Last week, all eyes were on New York as designers presented collections that will set trends and influence wardrobes everywhere for the coming 2014 Spring season. Though I was entertained by the first half of the collections, I was really looking forward to the heavy hitters that were still to come. Luckily the designs that closed the week delivered the polarizing collections I was waiting for. Here are the highlights.
Marc Jacobs. Bad. Bad. Bad. I really can’t explain how much I think he missed the “marc” (HA) on this one. He came across to me as nothing more than a silly boy playing with underdeveloped, teenage ideas. I am not impressed by your chopped-off wigs and stiff fabrics. Everything was flat, the colors were beyond boring and I couldn’t find a hint of vision in there anywhere. And those disgusting knee length shorts?! A waste of fabric.
Ralph Lauren. This collection was just OK. I love a retro vibe, I like color and I think simplicity is wonderful, but something about these pieces just seemed weak and cartoonish. I was put off by the lackluster designing and the assumption that the neon color would carry the pieces. If you took away the bright greens and yellows, the clothes could have been designed the night before in a hung-over moment of procrastination. And by the way, you really have to choose either a knee-high sock or a popped collar, you can’t have both.
Michael Kors sent an absolutely immaculate collection down that runway. The fit of each garment was beyond fabulous, reminding me that there are more places on a woman to flatter than just the waist. The palette he chose was subdued, but each piece had a charm and effortlessness to it which made the calm colors seem like a brilliant new idea. I was pleased by a tasteful and mature use of leather in accessories, jackets and shoes, but he kept it young by including a couple of flirty bra tops. He included a bit of vintage, but never too much as to keep us from looking forward, and I was also more than pleasantly surprised by the playful, yet controlled use of print. Michael Kors managed to keep it simple AND interesting.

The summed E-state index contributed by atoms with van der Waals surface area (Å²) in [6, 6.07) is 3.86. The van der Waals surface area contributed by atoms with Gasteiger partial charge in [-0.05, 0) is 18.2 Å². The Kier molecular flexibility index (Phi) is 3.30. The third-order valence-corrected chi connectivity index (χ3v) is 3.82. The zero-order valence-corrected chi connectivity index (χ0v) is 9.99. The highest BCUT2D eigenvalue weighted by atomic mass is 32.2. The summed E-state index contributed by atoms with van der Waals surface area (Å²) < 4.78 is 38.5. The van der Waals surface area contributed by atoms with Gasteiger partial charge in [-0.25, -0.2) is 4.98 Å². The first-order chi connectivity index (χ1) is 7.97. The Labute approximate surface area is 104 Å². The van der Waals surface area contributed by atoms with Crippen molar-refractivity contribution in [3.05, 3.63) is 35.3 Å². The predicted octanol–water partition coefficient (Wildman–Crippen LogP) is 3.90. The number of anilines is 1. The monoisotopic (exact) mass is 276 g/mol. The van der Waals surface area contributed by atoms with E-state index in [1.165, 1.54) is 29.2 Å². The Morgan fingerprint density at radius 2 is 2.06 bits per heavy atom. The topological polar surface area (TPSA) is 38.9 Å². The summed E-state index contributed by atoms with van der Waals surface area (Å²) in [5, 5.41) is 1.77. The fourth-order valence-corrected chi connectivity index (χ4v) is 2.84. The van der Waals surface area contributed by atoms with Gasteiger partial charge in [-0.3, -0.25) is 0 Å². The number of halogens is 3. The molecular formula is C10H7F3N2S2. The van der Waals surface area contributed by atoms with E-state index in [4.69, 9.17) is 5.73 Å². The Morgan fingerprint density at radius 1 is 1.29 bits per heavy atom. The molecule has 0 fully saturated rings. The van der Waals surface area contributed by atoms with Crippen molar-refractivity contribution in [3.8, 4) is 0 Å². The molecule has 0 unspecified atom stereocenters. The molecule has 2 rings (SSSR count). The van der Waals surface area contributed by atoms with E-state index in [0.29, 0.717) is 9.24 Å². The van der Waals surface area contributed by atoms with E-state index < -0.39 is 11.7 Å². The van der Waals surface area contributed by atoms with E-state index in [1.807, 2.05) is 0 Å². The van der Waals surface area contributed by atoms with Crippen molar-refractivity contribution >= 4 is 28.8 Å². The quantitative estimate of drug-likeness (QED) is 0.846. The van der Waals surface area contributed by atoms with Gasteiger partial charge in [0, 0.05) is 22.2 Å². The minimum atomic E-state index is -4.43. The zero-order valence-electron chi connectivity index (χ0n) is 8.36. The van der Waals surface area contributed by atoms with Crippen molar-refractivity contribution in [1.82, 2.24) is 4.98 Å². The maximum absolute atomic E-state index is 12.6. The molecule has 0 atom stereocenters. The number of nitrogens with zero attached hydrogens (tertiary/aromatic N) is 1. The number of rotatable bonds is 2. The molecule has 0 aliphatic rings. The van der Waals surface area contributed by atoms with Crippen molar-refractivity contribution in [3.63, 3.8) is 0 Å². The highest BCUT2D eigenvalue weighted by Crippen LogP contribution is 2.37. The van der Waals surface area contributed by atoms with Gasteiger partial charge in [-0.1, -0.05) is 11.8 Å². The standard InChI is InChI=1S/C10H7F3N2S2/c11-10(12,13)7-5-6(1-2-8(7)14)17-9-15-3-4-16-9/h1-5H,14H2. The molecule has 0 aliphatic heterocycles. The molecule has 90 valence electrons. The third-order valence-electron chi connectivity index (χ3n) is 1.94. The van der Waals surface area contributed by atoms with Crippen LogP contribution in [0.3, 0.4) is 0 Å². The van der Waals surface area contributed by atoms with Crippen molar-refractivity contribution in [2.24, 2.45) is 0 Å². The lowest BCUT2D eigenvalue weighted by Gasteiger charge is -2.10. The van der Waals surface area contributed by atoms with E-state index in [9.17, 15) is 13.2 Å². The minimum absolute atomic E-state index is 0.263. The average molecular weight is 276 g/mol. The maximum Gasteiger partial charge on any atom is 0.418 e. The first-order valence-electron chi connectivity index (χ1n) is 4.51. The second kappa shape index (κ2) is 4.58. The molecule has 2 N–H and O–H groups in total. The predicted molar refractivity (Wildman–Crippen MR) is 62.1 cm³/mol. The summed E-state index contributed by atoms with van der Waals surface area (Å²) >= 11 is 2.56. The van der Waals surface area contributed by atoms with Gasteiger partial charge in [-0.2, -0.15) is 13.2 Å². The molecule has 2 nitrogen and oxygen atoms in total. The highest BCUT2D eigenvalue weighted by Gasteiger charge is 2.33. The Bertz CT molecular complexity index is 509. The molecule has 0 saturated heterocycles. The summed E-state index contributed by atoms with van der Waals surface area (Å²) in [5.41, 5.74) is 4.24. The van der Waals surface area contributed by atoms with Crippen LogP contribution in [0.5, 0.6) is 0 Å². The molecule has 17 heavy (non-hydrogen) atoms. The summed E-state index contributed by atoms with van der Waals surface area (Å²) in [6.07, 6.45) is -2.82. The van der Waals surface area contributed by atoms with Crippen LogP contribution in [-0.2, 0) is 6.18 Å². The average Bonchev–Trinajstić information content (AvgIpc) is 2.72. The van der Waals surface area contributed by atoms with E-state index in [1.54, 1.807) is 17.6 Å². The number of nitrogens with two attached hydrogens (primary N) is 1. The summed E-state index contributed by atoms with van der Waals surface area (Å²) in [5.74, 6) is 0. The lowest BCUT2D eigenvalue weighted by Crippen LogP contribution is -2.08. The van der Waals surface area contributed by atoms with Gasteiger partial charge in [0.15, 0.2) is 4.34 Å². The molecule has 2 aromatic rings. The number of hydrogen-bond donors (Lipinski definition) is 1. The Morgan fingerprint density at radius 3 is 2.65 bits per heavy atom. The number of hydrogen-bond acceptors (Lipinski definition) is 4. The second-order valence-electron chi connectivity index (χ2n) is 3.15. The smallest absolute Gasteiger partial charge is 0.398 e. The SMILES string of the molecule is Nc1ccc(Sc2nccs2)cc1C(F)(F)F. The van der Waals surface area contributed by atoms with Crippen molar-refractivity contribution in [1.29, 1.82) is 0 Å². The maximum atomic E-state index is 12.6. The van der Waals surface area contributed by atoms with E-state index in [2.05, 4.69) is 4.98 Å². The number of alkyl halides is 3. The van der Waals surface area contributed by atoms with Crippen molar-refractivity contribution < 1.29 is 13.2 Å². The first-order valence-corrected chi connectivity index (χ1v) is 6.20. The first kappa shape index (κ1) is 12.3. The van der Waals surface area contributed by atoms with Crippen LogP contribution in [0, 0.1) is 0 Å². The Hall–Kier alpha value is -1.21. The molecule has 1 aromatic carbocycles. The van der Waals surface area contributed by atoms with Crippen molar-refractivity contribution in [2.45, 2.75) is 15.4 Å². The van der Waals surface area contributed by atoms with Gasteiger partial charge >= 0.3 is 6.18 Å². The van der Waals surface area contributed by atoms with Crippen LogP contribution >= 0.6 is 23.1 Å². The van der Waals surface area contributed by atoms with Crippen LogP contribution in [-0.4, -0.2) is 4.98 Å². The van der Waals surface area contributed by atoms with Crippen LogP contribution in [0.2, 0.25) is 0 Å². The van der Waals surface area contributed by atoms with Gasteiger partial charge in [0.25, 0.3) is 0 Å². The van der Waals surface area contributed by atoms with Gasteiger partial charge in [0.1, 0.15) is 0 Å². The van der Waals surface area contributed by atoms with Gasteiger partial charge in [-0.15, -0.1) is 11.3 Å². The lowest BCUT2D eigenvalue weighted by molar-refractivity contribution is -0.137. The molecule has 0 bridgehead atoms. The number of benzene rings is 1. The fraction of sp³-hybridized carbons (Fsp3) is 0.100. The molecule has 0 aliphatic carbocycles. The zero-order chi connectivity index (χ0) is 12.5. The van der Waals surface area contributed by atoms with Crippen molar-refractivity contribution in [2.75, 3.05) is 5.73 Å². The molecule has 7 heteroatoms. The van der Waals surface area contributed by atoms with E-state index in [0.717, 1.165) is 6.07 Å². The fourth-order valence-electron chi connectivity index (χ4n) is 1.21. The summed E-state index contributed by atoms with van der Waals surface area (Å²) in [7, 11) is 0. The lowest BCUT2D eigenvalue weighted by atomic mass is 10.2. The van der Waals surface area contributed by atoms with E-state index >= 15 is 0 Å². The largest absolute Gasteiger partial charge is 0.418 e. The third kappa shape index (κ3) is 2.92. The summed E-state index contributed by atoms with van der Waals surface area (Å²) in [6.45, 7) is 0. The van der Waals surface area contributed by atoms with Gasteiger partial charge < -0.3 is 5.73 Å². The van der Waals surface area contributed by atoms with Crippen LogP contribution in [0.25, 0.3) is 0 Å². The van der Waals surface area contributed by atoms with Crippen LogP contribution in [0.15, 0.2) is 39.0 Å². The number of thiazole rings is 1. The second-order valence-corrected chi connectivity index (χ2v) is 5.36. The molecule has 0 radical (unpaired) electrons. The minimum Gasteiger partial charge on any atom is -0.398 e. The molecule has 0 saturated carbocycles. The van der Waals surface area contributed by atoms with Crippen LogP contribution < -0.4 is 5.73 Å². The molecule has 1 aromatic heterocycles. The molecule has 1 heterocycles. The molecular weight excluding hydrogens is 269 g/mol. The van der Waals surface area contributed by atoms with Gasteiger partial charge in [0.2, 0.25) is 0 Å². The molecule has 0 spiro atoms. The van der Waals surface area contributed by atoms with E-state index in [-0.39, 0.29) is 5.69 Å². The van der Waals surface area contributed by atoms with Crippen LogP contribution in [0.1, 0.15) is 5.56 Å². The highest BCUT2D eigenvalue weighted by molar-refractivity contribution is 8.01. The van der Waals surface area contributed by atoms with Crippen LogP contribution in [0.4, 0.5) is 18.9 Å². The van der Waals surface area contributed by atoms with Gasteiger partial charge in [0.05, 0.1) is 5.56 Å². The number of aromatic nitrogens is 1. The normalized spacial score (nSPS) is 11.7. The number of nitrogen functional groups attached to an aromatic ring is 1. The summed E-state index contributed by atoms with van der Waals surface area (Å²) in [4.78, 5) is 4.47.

Oscar de la Renta. He didn’t let anyone down this season. Can we say variation? This was one of the few shows that I felt really stretched out and showed us what a brand can do. Starting the show were some more conservative, beautifully constructed black and white designs that winked at being minimalist. The show then evolved into one with full skirts, bright colors, shift dresses, gowns and ruffles… All elements of design that you love, but can’t seem to find in once place looking so freaking chic. Each design was proud and restrained, letting the models wear them and look oddly appropriate for any occasion even as they made their way down the runway in a floor-length turquoise mermaid dress, or a coral gown with toole. It was truly a lesson in playful beauty.
Carolina Herrara. Wonderfully done, Carolina. Everything was punchy, unique, modern and creative. This collection held my favorite pieces of the season. The ideas and innovation were practically jumping off the runway. Her collection actually inspired me to dress well and be original. She had great necklines paired with unexpected linings and prints from a 1990s graphic design dream team. Who would have thought that I would fall head-over-heels in love with a black and orange coat dress? And, to top it all off, she went with updos for her models, which looked absolutely perfect.
The Row. The Olsen’s have a fashion cult following, it’s true. Their red carpet and street style always leaves at least hundreds of girls and boys (myself sometimes included!) lusting after their wardrobe, but does anyone know what’s going on here? Is it wearable? Is it a collection with direction? Or appeal, for that matter? Much like a modern art installation that you weren’t ready for, I was confused. The Row has the unique distinction of showing pieces that I can almost laugh out loud at upon first glance, and then warm to. This one is up for debate.